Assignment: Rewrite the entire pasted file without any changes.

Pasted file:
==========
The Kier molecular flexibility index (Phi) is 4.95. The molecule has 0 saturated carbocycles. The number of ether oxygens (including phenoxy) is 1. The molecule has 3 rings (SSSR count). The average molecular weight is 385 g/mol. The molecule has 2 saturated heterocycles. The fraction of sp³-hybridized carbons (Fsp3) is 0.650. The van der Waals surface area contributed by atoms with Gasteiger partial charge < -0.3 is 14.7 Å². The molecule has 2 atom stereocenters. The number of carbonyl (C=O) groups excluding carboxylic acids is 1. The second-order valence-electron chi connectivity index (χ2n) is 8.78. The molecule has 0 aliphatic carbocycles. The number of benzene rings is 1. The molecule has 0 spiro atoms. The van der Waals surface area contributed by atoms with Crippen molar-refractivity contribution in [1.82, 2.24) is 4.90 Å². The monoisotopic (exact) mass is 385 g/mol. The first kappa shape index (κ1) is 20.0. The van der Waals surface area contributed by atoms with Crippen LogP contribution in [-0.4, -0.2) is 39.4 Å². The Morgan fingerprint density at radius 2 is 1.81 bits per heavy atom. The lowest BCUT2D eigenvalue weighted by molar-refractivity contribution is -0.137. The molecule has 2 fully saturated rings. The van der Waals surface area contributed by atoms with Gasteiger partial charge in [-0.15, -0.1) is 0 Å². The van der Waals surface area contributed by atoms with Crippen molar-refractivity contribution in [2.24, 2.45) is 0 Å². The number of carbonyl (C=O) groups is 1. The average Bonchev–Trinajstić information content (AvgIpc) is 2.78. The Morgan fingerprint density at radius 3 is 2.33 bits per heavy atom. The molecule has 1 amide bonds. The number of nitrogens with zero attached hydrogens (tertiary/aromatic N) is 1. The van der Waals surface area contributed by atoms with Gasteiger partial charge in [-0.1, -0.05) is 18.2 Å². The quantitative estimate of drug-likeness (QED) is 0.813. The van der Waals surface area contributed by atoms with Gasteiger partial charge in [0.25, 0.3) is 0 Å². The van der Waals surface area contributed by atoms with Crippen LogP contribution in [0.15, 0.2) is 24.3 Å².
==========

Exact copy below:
The Kier molecular flexibility index (Phi) is 4.95. The molecule has 0 saturated carbocycles. The number of ether oxygens (including phenoxy) is 1. The molecule has 3 rings (SSSR count). The average molecular weight is 385 g/mol. The molecule has 2 saturated heterocycles. The fraction of sp³-hybridized carbons (Fsp3) is 0.650. The van der Waals surface area contributed by atoms with Gasteiger partial charge < -0.3 is 14.7 Å². The molecule has 2 atom stereocenters. The number of carbonyl (C=O) groups excluding carboxylic acids is 1. The second-order valence-electron chi connectivity index (χ2n) is 8.78. The molecule has 0 aliphatic carbocycles. The number of benzene rings is 1. The molecule has 0 spiro atoms. The van der Waals surface area contributed by atoms with Crippen molar-refractivity contribution in [1.82, 2.24) is 4.90 Å². The monoisotopic (exact) mass is 385 g/mol. The first kappa shape index (κ1) is 20.0. The van der Waals surface area contributed by atoms with Crippen LogP contribution in [-0.4, -0.2) is 39.4 Å². The Morgan fingerprint density at radius 2 is 1.81 bits per heavy atom. The lowest BCUT2D eigenvalue weighted by molar-refractivity contribution is -0.137. The molecule has 2 fully saturated rings. The van der Waals surface area contributed by atoms with Gasteiger partial charge in [-0.15, -0.1) is 0 Å². The van der Waals surface area contributed by atoms with Crippen molar-refractivity contribution in [2.24, 2.45) is 0 Å². The number of carbonyl (C=O) groups is 1. The average Bonchev–Trinajstić information content (AvgIpc) is 2.78. The Morgan fingerprint density at radius 3 is 2.33 bits per heavy atom. The molecule has 1 amide bonds. The number of nitrogens with zero attached hydrogens (tertiary/aromatic N) is 1. The van der Waals surface area contributed by atoms with Gasteiger partial charge in [-0.1, -0.05) is 18.2 Å². The quantitative estimate of drug-likeness (QED) is 0.813. The van der Waals surface area contributed by atoms with Gasteiger partial charge in [0.25, 0.3) is 0 Å². The van der Waals surface area contributed by atoms with Crippen LogP contribution in [0.15, 0.2) is 24.3 Å².